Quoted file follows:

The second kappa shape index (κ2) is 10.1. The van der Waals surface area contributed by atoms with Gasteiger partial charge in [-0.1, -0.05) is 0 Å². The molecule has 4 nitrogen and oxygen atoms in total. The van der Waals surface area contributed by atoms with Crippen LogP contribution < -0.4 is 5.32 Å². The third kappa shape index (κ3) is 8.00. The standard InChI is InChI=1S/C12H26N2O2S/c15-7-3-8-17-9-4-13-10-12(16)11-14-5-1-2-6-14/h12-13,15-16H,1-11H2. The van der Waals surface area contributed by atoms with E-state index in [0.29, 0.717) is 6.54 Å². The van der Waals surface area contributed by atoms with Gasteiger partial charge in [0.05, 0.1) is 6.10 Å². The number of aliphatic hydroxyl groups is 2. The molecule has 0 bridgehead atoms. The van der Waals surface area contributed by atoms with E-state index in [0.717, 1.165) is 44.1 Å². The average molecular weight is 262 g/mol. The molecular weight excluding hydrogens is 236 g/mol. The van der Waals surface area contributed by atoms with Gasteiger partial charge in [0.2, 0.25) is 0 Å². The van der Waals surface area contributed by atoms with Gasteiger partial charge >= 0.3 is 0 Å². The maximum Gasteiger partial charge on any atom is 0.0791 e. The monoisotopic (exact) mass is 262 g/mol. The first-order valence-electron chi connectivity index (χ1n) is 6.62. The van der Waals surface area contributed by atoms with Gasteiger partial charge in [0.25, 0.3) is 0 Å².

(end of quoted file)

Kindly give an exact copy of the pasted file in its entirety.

The second kappa shape index (κ2) is 10.1. The van der Waals surface area contributed by atoms with Gasteiger partial charge in [-0.1, -0.05) is 0 Å². The molecule has 4 nitrogen and oxygen atoms in total. The van der Waals surface area contributed by atoms with Crippen LogP contribution < -0.4 is 5.32 Å². The third kappa shape index (κ3) is 8.00. The standard InChI is InChI=1S/C12H26N2O2S/c15-7-3-8-17-9-4-13-10-12(16)11-14-5-1-2-6-14/h12-13,15-16H,1-11H2. The van der Waals surface area contributed by atoms with E-state index in [0.29, 0.717) is 6.54 Å². The van der Waals surface area contributed by atoms with Gasteiger partial charge in [0.05, 0.1) is 6.10 Å². The number of aliphatic hydroxyl groups is 2. The molecule has 0 bridgehead atoms. The van der Waals surface area contributed by atoms with E-state index in [0.717, 1.165) is 44.1 Å². The average molecular weight is 262 g/mol. The molecular weight excluding hydrogens is 236 g/mol. The van der Waals surface area contributed by atoms with Gasteiger partial charge in [0.2, 0.25) is 0 Å². The van der Waals surface area contributed by atoms with Gasteiger partial charge >= 0.3 is 0 Å². The maximum Gasteiger partial charge on any atom is 0.0791 e. The monoisotopic (exact) mass is 262 g/mol. The first-order valence-electron chi connectivity index (χ1n) is 6.62. The van der Waals surface area contributed by atoms with Gasteiger partial charge in [0.25, 0.3) is 0 Å².